Sometimes you just have to accept blame

I messed up.

A few weeks before I joined my new team I produced a report.  It was on the budget and how it affected local people, and was drafted by one of my old team.  I then edited it, made a few additions and sent it on to the service head responsible for that area, who added it as an appendix to a cabinet report.

The trouble is, the report didn’t pull punches.  Many local people had told me directly that there was one service in particular which they saw as not delivered well and which was ripe for some cuts; the service I have just joined.  Some people did think it was good and wanted to see it kept, but even those wanted to see it reduced and refined.

So yesterday I come back from lunch to find my new boss fretting about it and trying to work out if anyone might actually read it and if so what to do about it.  Not perhaps the first impressions I was hoping to make.

For a short while I felt worried; would I be in trouble for putting the service down even before I joined?  Would Councillors use this as a stick with which to beat the life and funding out of us?  Have I just managed to make myself unemployed?!

I then calmed down a tad and thought through what I had done.  I had spoken with the public and listened to what they had said.  I had produced a report looking at a very wide issue and which focussed on that issue, and had mentioned my new service as only one among a number which had been identified as an area for cuts.  Perhaps I could have balanced it out a little more and added some more context, but that was not the focus of what I was supposed to be doing, and would have made it more of an issue rather than less.

On the way in to work I thought up several of these justifications and reasons for why I phrased things as I did, and why it was essential that the opinions of the public shouldn’t be stifled or biased.  I even came up with an angle which saw this as a good thing, and an excuse for us to actually look at the service in proper detail to show we have listened to concerns and want to change.  Do you know what conversation about it all I had this morning?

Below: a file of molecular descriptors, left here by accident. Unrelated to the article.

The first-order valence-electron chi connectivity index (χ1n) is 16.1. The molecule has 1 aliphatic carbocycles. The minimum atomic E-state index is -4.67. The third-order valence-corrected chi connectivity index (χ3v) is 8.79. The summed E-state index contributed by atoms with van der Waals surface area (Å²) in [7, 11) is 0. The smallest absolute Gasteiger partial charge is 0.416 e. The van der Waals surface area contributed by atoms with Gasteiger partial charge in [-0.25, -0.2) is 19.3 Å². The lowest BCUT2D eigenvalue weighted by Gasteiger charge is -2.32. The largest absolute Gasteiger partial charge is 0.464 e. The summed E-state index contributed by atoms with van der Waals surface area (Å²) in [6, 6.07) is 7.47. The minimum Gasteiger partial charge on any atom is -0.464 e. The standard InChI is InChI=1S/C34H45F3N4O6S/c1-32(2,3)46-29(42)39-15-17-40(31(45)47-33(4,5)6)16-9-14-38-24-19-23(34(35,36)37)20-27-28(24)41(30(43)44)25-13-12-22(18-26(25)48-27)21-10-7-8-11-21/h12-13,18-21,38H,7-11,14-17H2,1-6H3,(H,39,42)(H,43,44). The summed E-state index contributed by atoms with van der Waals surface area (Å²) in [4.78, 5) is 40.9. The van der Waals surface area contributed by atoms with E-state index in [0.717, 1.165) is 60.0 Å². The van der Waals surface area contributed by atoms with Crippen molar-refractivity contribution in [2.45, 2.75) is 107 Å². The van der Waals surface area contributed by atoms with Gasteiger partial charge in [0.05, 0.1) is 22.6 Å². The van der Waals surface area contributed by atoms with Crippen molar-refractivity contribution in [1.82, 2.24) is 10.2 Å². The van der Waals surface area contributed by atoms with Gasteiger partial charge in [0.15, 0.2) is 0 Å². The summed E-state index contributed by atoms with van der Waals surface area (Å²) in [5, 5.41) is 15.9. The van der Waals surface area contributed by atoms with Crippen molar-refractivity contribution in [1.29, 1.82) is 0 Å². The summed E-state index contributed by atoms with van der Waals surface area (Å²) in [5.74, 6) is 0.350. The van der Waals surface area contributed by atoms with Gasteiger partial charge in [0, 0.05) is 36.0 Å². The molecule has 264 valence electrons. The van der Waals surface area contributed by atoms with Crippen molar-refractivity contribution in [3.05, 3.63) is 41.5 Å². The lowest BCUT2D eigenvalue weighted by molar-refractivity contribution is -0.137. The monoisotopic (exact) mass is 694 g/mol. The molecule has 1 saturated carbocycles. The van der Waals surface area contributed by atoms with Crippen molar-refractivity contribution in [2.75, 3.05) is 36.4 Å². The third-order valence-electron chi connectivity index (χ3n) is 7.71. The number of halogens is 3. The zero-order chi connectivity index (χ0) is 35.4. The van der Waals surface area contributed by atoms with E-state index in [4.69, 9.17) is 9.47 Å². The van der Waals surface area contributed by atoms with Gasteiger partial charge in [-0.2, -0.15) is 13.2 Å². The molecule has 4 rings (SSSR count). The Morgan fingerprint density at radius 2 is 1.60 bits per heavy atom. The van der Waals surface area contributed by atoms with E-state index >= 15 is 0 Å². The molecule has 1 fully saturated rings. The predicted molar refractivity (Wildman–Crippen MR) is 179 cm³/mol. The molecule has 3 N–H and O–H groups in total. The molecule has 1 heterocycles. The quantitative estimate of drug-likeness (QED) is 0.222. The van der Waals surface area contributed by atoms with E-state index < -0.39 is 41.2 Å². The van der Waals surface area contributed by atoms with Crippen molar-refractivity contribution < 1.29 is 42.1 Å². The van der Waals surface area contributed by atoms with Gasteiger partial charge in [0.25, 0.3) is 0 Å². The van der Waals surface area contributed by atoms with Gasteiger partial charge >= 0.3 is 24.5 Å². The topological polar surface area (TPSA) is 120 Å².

I didn’t.  It’s not been brought up, nor referred to in more than a passing manner as casually as a new round of job cuts being announced.  It looks like there is too much else going on to worry about this now, and my boss has already moved on to fretting over a whole slew of other things.

I hate to use a phrase like this, but it’s proving that if you can dig the right kind of hole, there has never been a better time to bury mistakes or lapses of judgement.  So much is happening in the way of restructures, funding cuts, decreasing staff and increasing workloads that some of the things which might not have been let slide before are now halfway down the helter skelter.  Some colleagues have said that they even aren’t going to bother to perform or conform as it won’t matter in the end; they know they are in trouble, so what’s the point.

My situation has been ignored (for now at least), but it’s made me more determined than ever not to make another mess that needs tidying up as I simply don’t have the time to do so.  Like my boss I’m busier than ever, and I’m finding that the quickest way for me to get something done is to do it right first time round; this saves me from then having to fix it all later.

If more of us can do this, perhaps we’ll survive ling enough for me to get into trouble properly.

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One Comment on “Ooops!”

  1. […] This post was mentioned on Twitter by PublicSectorBloggers, WeLoveLocalGov. WeLoveLocalGov said: Today's post is simply called 'Oooops': Making mistakes and moving teams. How not to make new friends in #Localgov […]

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